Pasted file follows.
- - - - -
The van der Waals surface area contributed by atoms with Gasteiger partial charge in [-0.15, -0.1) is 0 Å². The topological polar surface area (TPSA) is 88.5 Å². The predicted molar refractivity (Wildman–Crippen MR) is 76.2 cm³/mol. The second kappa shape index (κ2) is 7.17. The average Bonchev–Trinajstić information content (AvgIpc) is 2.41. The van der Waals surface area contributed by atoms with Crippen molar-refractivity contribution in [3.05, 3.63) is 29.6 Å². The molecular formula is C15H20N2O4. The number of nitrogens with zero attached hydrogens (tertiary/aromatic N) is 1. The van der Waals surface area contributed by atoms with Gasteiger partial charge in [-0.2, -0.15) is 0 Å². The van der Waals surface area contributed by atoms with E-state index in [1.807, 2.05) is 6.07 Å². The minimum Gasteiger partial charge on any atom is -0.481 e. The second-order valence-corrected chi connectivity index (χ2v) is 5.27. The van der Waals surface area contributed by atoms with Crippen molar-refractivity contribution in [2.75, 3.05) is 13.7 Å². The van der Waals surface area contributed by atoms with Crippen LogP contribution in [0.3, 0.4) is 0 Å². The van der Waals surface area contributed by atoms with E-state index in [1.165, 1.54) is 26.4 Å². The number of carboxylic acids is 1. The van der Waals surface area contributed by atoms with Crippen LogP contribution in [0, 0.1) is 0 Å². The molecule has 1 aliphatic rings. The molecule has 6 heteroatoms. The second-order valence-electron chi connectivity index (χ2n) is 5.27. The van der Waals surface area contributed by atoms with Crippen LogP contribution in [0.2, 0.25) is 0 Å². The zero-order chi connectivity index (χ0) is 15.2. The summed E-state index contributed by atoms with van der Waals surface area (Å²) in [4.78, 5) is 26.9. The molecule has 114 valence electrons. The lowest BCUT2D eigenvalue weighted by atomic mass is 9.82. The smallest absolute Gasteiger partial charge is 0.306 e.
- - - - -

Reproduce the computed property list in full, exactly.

The van der Waals surface area contributed by atoms with Gasteiger partial charge in [-0.15, -0.1) is 0 Å². The topological polar surface area (TPSA) is 88.5 Å². The predicted molar refractivity (Wildman–Crippen MR) is 76.2 cm³/mol. The second kappa shape index (κ2) is 7.17. The average Bonchev–Trinajstić information content (AvgIpc) is 2.41. The van der Waals surface area contributed by atoms with Crippen molar-refractivity contribution in [3.05, 3.63) is 29.6 Å². The molecular formula is C15H20N2O4. The number of nitrogens with zero attached hydrogens (tertiary/aromatic N) is 1. The van der Waals surface area contributed by atoms with Gasteiger partial charge in [-0.2, -0.15) is 0 Å². The van der Waals surface area contributed by atoms with E-state index in [1.807, 2.05) is 6.07 Å². The minimum Gasteiger partial charge on any atom is -0.481 e. The second-order valence-corrected chi connectivity index (χ2v) is 5.27. The van der Waals surface area contributed by atoms with Crippen molar-refractivity contribution in [2.75, 3.05) is 13.7 Å². The van der Waals surface area contributed by atoms with Crippen LogP contribution in [0.3, 0.4) is 0 Å². The van der Waals surface area contributed by atoms with E-state index in [1.165, 1.54) is 26.4 Å². The number of carboxylic acids is 1. The van der Waals surface area contributed by atoms with Crippen LogP contribution in [0, 0.1) is 0 Å². The molecule has 1 aliphatic rings. The molecule has 6 heteroatoms. The second-order valence-electron chi connectivity index (χ2n) is 5.27. The van der Waals surface area contributed by atoms with Crippen LogP contribution in [0.2, 0.25) is 0 Å². The zero-order chi connectivity index (χ0) is 15.2. The summed E-state index contributed by atoms with van der Waals surface area (Å²) in [4.78, 5) is 26.9. The molecule has 114 valence electrons. The lowest BCUT2D eigenvalue weighted by atomic mass is 9.82. The smallest absolute Gasteiger partial charge is 0.306 e.